On Point for College Volunteers Help Students
Team of about 130 volunteers, many over 55, assists first-generation students get in and remain in college
By Mary Beth Roach
Beverly Carter, 62, of Syracuse, is an extrovert with a capital E, and as such, she seems perfectly suited as a volunteer driver for the On Point for College program, transporting students back and forth from college.
Jeannette Artini, also 62, of Camillus, had just retired last spring after 40 years in the technology industry, and within weeks, she became as a mentor with On Point. She was matched with Amina Amin, 21, who was born in a refugee camp in Kenya, spent her early years between Somalia and Kenya, came to the United States in 2015 and is attending Syracuse University.
Carter and Artini are just two of 130, many of them 55 years of age or better, who give their time and talents to On Point, a program begun in 1999 by Ginny Donahue to assist first-generation students get in and remain in college and then succeed after graduating.
Carter said she has always been community-minded — a trait she attributed to her mother — and she estimated that she has been a volunteer for at least seven years. Her brother, Sam Rowser, is On Point’s current executive director.
Artini opted for a different volunteer role, helping Amin in a variety of ways.
“I think I’m her cheerleader, and it’s easy because she’s outstanding,” Artini said.
When Amin first arrived in this country, she faced some bullying and challenges with the English language. Yet, she excelled scholastically. She is in pre-med now, hoping to become a pediatrician, a decision she made after seeing the long lines of parents and children waiting for medical care at the refugee camp. While she is doing well academically, Amin said that she thought that she needed to get out of her “comfort zone” and begin networking.
With Artini’s help, she is doing just that. For instance, Artini has introduced Amin to Kristen Kratzert, an OB-GYN, now retired, who had founded the Woman’s Wellness Place in Syracuse in the mid-1990s. She thought it was important for Amin to get a sense of the variety of opportunities in the medical arena and to see first-hand how medicine is practiced in the everyday world. Artini believes it is important for women to help other women in the professional fields. She also helped Amin when she had to decide whether to attend SU or LeMoyne College. Amin said that once she reaches her career goals, she is looking forward to return to that refugee camp and help the people there.
She said that she cannot tutor Amin since the latter’s coursework in biology and chemistry is not Artini’s bailiwick, but she can help line up a tutor if and when needed.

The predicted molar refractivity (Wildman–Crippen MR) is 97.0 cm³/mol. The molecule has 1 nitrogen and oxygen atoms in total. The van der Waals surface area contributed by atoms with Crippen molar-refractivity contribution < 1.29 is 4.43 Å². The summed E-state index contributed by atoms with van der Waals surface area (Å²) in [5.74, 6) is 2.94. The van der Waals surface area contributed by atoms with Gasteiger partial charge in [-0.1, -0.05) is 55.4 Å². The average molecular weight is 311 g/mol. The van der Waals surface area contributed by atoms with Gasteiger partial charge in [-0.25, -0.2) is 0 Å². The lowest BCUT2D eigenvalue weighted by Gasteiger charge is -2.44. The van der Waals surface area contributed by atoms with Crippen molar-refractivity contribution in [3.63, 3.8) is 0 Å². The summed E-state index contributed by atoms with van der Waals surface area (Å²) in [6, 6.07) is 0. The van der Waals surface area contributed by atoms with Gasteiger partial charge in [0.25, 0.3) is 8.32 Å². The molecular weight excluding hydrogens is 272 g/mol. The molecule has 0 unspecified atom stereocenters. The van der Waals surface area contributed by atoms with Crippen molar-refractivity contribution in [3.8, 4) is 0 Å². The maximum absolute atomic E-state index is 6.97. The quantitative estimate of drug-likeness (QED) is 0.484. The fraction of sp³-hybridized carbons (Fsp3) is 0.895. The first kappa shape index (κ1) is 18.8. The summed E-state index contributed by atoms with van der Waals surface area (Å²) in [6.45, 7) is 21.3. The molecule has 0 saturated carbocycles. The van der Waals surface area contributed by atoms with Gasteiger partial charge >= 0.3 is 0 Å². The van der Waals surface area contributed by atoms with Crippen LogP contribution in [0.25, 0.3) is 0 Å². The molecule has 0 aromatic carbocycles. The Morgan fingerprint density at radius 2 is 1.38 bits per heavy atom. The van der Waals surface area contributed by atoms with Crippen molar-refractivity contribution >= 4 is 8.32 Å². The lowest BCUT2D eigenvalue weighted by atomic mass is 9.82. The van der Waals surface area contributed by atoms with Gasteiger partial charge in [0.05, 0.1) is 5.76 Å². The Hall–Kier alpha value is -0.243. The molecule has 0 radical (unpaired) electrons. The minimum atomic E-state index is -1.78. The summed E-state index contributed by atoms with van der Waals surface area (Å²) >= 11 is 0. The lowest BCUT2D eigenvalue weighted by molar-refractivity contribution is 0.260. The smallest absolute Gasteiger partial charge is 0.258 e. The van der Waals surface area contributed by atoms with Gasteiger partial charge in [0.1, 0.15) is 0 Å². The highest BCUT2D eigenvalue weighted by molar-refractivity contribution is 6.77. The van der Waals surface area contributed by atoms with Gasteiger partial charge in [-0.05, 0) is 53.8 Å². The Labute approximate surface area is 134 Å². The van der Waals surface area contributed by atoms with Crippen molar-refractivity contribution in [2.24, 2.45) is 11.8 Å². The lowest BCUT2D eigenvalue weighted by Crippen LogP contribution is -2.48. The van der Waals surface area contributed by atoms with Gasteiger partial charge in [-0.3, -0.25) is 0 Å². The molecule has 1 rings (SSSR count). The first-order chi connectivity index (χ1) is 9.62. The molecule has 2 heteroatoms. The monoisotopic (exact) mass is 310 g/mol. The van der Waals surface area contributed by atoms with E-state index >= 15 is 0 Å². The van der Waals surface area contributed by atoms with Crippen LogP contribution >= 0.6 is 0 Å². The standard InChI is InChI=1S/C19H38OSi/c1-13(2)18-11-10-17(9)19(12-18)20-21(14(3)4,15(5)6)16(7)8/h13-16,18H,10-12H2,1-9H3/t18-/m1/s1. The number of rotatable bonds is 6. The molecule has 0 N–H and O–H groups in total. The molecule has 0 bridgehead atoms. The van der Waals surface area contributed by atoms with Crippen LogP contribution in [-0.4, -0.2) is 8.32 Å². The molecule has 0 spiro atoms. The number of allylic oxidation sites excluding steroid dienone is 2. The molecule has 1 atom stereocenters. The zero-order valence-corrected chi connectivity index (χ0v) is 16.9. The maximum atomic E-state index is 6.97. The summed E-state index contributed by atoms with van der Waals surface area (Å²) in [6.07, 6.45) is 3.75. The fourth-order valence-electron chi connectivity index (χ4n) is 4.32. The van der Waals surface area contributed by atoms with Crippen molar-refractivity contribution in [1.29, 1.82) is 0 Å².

“I really wanted to see an impact one-on-one” and make a difference, she said.
That desire to make a difference seems to be the common thread for the volunteers that get involved in the program, according to Katie Schmid, volunteer coordinator for On Point for College.
“The whole concept of helping a young person succeed is something that’s very universal,” she said. “That idea of paying it forward is really appealing.”
There are a variety of ways the volunteers can make that difference, such as driving, like Carter, or mentoring, such as Artini does. With the COVID-19 pandemic, Schmid explained that On Point began expanding its volunteer opportunities and they now offer a phone outreach program, career services support and more tutoring.
One woman who currently resides in California, for example, offers resume´ clinics over Zoom.
All volunteers undergo training, a background check and the New York state anti-harassment training, Schmid noted. Some volunteer roles have specific commitment levels, she added. Those who wish to become mentors, for example, need to be prepared to make a six-month commitment.
While the volunteers can see the impact they’re having, some, like Carter and Artini, seem to have deeper experiences.
Artini said that her experience is giving her hope.
“If Amina’s a sample of young immigrants coming to our country and making a difference, the future’s bright,” she said.
For Carter, her work has given her peace and in a way, freedom.
She does not get financial compensation for gas or the wear and tear on her car, but she said that the lessons she has learned from these young adults are more valuable to her.
She recounted two examples.
A few months ago, she was taking a young man to college. He had been homeless and had just gotten into a shelter several weeks prior. During the ride, he expressed his gratitude to Carter and his excitement at being able to better his education.
“I’m thinking to myself, ‘Wow! How do I take life for granted!’” she said.
Another time she was taking a young woman to school, and according to Carter, the student said, “’Isn’t it something for you to be the one to take me to school?’” Carter was a little confused by the statement. The student continued, telling her that “people come to help you, but we want to pick who comes.”
This second statement hit Carter like a lightning bolt.
Carter explained that as a child, her parents had split, her mother had remarried, and she lived with her mom and stepfather, whom she called “Dad 2.” Her biological father’s presence in her life was sporadic and it was a hurt that she harbored for some time. But that girl’s statement made her realize, she said, that while growing up, she had still had a place to live, food on the table. She understood, at that moment, that those who you think should rescue you, might not be the ones who do.
“It’s not who gives it; it’s that you have it,” she said.
That experience, Carter said, gave her freedom.
Those interested in learning more about the program, can visit www.onpointforcollege.org.
Top image: Beverly Carter and Katie Schmid